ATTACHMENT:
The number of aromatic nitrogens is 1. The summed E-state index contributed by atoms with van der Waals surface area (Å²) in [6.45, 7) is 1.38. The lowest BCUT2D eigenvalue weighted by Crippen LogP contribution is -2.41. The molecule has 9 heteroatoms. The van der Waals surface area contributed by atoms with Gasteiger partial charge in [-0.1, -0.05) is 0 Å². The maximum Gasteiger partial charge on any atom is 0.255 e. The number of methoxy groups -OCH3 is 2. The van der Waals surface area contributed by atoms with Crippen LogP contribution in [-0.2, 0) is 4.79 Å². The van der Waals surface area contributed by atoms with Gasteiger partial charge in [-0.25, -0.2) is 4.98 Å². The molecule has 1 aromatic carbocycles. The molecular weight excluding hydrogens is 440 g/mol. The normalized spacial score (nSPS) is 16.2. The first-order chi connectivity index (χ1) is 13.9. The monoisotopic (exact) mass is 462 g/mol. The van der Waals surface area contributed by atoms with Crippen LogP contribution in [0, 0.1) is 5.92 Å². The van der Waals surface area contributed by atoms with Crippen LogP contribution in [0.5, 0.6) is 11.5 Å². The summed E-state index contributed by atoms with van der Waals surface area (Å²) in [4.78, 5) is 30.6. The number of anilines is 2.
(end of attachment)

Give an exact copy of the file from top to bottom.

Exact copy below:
The number of aromatic nitrogens is 1. The summed E-state index contributed by atoms with van der Waals surface area (Å²) in [6.45, 7) is 1.38. The lowest BCUT2D eigenvalue weighted by Crippen LogP contribution is -2.41. The molecule has 9 heteroatoms. The van der Waals surface area contributed by atoms with Gasteiger partial charge in [-0.1, -0.05) is 0 Å². The maximum Gasteiger partial charge on any atom is 0.255 e. The number of methoxy groups -OCH3 is 2. The van der Waals surface area contributed by atoms with Crippen LogP contribution in [-0.2, 0) is 4.79 Å². The van der Waals surface area contributed by atoms with Gasteiger partial charge in [-0.25, -0.2) is 4.98 Å². The molecule has 1 aromatic carbocycles. The molecular weight excluding hydrogens is 440 g/mol. The normalized spacial score (nSPS) is 16.2. The first-order chi connectivity index (χ1) is 13.9. The monoisotopic (exact) mass is 462 g/mol. The van der Waals surface area contributed by atoms with Crippen LogP contribution in [0, 0.1) is 5.92 Å². The van der Waals surface area contributed by atoms with Crippen LogP contribution in [0.5, 0.6) is 11.5 Å². The summed E-state index contributed by atoms with van der Waals surface area (Å²) in [4.78, 5) is 30.6. The number of anilines is 2.